Rustic Kitchen Designs Gain Favor in Modern Settings

The Kitchen Master

There is something immensely satisfying about a rustic setting that looks as if it has evolved over time into a timeless statement of perfection. It’s the look of a Tuscany farmhouse, a Greek Island “taverna” or an Irish keeping room on a windswept bluff. Rustic, in terms of kitchen design can also be spiced with ethnic personality, as translated from colorful, tile-filled Mexican kitchens or simple Japanese designs. It’s certainly not a one-size-fits-all interpretation of a design ethic. And it’s not for everyone. But if the concept of rustic kitchen decor appeals to you, you have a lot of options.

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How to Add Rustic Elements to Your Kitchen Remodel Project

Kitchen design today involves a lot of personal choices. As a general rule of thumb, make sure you take these three pointers into consideration when embarking on a kitchen remodeling project.

  • Use a light touch, rather than a heavy hand.
  • Rustic doesn’t have to mean rough, dark or primitive.
  • Incorporate a variety of materials, finishes and individual elements to capture the timeworn appeal of rustic decor.

If you find pieces on vacation that you love, by all means incorporate that antique French butcher’s sign into your kitchen plan. Use hand painted tiles from Mexico to add spice to your Chicago kitchen; build a sturdy functional prep table from found barn timbers and top a baking center with a slab or marble from an old hotel demolition.

Use your imagination and your ingenuity, whether you basic design preferences tend toward traditional, Euro-modern or high-tech. In today’s kitchens, talented designers can make it all work together.

Start Slowly and Add Rustic Pieces Carefully

The best method for achieving a balanced look is to add a few rustic elements at a time. Consider installing a rustic chandelier in the breakfast area, trading your traditional upholstered seat chairs for peeled paint ladderbacks, or bringing in a comfortable rocker and a small tea table to place by a sunny kitchen window. Add some older baskets and buckets of seasonal flowers; replace your existing metal mini-blinds with woven wood shades and live with the small changes before proceeding to the next stage of a planned kitchen renovation.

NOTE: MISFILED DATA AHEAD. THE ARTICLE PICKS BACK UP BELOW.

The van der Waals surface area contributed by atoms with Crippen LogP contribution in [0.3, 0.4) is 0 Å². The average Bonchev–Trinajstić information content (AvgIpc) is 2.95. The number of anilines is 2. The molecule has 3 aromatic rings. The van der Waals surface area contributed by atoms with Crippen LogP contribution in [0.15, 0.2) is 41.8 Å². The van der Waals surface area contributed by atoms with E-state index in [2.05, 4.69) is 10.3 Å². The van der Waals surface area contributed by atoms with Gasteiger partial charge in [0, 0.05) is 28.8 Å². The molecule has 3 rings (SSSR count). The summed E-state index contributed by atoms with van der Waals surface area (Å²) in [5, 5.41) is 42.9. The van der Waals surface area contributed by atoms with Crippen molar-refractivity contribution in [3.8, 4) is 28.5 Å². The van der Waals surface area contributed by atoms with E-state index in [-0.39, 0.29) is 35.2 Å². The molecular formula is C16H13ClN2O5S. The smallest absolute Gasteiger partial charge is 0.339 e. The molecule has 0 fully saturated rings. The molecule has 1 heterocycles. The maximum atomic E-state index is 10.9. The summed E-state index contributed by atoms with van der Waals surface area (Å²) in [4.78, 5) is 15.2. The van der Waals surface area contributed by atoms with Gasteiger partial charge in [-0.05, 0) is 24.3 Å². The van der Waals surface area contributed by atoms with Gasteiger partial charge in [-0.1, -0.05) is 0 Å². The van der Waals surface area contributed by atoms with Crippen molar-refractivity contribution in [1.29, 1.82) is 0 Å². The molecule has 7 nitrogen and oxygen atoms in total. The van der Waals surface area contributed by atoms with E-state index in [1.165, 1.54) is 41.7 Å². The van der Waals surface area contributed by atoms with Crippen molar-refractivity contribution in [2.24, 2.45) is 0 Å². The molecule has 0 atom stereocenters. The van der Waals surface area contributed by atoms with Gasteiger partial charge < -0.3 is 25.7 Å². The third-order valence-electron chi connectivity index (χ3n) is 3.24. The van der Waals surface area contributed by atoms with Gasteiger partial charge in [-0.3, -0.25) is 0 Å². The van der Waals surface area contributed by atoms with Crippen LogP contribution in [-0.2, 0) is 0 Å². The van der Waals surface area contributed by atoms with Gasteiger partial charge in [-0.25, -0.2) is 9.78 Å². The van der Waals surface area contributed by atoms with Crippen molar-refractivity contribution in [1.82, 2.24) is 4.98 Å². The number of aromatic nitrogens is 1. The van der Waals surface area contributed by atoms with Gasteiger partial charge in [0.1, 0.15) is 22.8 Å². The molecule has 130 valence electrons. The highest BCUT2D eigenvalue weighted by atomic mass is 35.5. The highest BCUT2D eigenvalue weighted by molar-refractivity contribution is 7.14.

When you feel ready, pore over examples of rustic design online and in architectural and interior design magazines. Hone your preferences and collect pictures of what “speaks” to you. Whether you want the whitewashed walls and dark brick floors of French cottage, or the pale bleached tones and finishes of a beach cottage doesn’t matter. Whatever makes you feel comfortable is the right direction, even if your existing kitchen is traditional.

The Two Faces of Rustic Design

While we most often think of adding rustic elements to a traditional or contemporary kitchen, the other side of the coin involves modernizing a kitchen space in a vintage barn, a Tudor traditional, a rural farmhouse, a mountain cabin or a lakeside cottage. If the shell itself has rustic elements that you want to keep, capitalize on that background by modernizing the look with some trendy elements and highlighting what already exists. Again, the deft mixing of materials and finishes can produce dramatic results.

The benefits of rustic design are that you can add and subtract as you wish and as your taste evolves over time. If you have questions about how to begin to add rustic appeal to your existing kitchen, visit The Kitchen Master showroom in Naperville to see a wide array of options in cabinets, finishes, fixtures and appliances. Why not contact us to schedule an appointment? One of our designers will be happy to spend time with you.

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